WIGAN’S council tax freeze will thaw in 2016 as residents are to be hit with a minimum two per cent rise to help plug an adult social care budget gap.
Council leader Lord Smith said the town hall plans to “reluctantly” accept the Government’s precept offer, dubbed the “Osborne Tax.”
The health and social care of our elderly and vulnerable population is one of the most important duties of the council. This is being forced on us by the chancellor to make up for years of inadequate funding for social careLord Peter Smith
Borough residents have enjoyed a rates freeze since 2013 with it being one of the major terms of the council’s Deal agreement.
It marks the second major policy change by the town hall in recent months following the decision to spend £63m of reserves.
Lord Smith said: “The health and social care of our elderly and vulnerable population is one of the most important duties of the council. This is being forced on us by the chancellor to make up for years of inadequate funding for social care.
“We have transformed and improved services while delivering huge savings over the past five years but it is becoming increasingly difficult to cover the demands placed on us.”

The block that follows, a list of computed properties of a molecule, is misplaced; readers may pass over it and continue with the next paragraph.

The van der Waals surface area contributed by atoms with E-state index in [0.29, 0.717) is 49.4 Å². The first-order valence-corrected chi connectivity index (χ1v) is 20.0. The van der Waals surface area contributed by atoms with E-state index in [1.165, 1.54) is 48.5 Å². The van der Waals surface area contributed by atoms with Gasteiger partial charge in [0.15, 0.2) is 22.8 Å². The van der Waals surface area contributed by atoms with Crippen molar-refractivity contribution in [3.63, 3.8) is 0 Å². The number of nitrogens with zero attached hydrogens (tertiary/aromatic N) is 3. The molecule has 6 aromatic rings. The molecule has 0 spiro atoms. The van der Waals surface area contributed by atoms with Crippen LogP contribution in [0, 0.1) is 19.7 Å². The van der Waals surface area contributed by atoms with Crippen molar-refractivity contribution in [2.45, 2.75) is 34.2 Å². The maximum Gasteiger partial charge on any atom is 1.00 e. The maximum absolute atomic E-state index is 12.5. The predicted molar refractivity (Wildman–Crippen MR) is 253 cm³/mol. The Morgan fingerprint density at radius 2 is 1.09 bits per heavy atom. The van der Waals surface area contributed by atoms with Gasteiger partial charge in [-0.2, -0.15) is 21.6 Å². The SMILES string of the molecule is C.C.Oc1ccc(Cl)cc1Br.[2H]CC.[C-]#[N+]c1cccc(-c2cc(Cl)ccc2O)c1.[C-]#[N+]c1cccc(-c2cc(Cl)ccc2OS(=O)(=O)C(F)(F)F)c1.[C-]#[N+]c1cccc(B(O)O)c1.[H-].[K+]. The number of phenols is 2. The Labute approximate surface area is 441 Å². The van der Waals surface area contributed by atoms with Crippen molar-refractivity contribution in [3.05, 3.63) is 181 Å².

Under current legislation councils opting to raise tax by two per cent or more would require public approval through a referendum.
But chancellor George Osborne announced last month such a rise would be permitted if the funds were ringfenced for adult social care.
Deputy chief executive Paul McKevitt hinted last month the offer would be hard to resist even though it would not cover the borough’s rising social care costs.
Lord Smith said: “The £2m which the Osborne Tax will raise is not nearly enough to cover the increasing demands placed on us by an aging population. However, we are not in a position to refuse it.”
And the town hall has not ruled out a further rise to generate funds for other services although they will be limited to a 1.999 per cent rise unless they take it to a referendum. A public consultation on tax plans is currently taking place as part of the Deal for the Future scheme.
Lord Smith added that the precept was “doubly unfair” as it penalised councils with low council tax bases - as these are also the councils likely to have the greatest social care demands.
He said: “Councils that have the greatest need in social care services are the least likely to be able to raise what’s needed through this measure.
“This shows it is a poorly thought out policy but councils like Wigan and others across Greater Manchester are in a position where they are unable to refuse it. More people are living longer and with more complex dependencies than ever before.
“We have a huge task on our hands along with our partners to deliver a vital and high quality service under such financial restrictions.
“I hope residents understand the difficult position we are in. We have to do what is necessary to maintain social care services that are high quality, safe and personalised for those who are in need in our communities.”
As part of the original Deal agreement, the council promised to freeze tax and protect frontline services if residents chipped in by supporting community based projects and improving recycling rates.